Date of Conferral







David Yells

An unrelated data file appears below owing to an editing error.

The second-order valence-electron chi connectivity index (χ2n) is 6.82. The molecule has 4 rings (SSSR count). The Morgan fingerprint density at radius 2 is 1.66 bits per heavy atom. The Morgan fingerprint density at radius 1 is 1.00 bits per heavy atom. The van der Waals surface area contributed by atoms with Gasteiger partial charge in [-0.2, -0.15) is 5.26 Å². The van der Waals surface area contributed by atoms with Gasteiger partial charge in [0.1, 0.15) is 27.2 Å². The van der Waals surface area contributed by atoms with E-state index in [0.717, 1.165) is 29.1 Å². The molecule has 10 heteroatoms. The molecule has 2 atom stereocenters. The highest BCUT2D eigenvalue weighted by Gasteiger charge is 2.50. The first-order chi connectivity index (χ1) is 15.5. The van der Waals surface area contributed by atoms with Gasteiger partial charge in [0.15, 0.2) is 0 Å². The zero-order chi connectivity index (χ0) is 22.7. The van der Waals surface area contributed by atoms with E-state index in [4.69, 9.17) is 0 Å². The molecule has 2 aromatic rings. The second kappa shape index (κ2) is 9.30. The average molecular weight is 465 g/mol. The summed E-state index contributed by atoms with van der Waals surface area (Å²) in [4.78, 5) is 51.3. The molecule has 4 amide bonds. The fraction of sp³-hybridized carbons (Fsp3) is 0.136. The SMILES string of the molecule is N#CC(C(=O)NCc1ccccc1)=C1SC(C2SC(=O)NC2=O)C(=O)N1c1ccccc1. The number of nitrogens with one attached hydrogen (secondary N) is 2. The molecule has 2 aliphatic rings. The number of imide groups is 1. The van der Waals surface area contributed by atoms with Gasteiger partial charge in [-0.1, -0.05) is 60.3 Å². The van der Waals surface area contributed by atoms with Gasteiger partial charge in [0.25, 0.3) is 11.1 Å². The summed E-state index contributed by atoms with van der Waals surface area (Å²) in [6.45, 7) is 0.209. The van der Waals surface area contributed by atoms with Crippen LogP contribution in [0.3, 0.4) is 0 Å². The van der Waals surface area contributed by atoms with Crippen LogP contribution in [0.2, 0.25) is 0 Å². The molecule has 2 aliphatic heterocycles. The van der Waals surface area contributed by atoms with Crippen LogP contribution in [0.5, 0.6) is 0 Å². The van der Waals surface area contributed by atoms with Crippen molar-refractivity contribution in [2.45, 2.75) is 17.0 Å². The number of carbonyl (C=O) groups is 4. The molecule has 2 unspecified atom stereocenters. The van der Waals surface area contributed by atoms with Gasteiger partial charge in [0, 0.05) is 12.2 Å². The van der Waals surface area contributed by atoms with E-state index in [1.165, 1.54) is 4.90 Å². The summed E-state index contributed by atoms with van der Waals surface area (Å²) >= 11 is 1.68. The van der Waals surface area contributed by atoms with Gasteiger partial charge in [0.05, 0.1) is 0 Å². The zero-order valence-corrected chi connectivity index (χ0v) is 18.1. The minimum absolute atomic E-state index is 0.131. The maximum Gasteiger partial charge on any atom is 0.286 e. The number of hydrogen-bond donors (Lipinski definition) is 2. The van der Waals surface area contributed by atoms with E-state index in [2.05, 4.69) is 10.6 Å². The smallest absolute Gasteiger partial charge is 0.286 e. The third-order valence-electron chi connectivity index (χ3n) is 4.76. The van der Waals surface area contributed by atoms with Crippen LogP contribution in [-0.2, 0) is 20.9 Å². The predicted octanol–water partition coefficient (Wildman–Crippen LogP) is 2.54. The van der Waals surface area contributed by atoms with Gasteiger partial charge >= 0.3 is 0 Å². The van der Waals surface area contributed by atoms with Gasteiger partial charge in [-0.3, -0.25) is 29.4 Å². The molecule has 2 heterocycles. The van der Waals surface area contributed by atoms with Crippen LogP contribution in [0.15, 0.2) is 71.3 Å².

Alzheimer's disease (AD) is a fatal disorder with no apparent cure. Early-onset AD (EOAD) occurs in individuals before the age of 65, and late-onset AD (LOAD) occurs in individuals age 65 and older. Past studies have proven that AD is fatal among Americans age 65 and older. The disease is characterized by impairments in memory and executive function as well as other cognitive and behavioral problems. The research questions addressed by this sequential, mixed-method study compared EOAD and LOAD by exploring common behavioral/cognitive symptoms and stage levels of AD. Research participants were recruited from the Alzheimer's Association who were members of caregiver support groups and cared for an individual with AD. The qualitative component of this study consisted of a qualitative interview given to caregivers (N = 6), which was audio-recorded and transcribed verbatim using the 6-phase thematic analysis. Sequentially, the quantitative component of this study consisted of the BEHAVE-AD and Short IQCODE instruments, which were filled out and completed by caregivers (N = 20) on behalf of patients with probable AD. These data were analyzed using 1-way ANOVA, with the alpha set at 0.05. Integration of qualitative and quantitative results indicated no differences in cognitive or behavioral symptoms of either EOAD or LOAD care recipients. These findings have implications for positive social change by continually involving caregiver participants in future studies. Doing so can ensure that care recipients, whether they have been diagnosed at EOAD or LOAD, have a voice.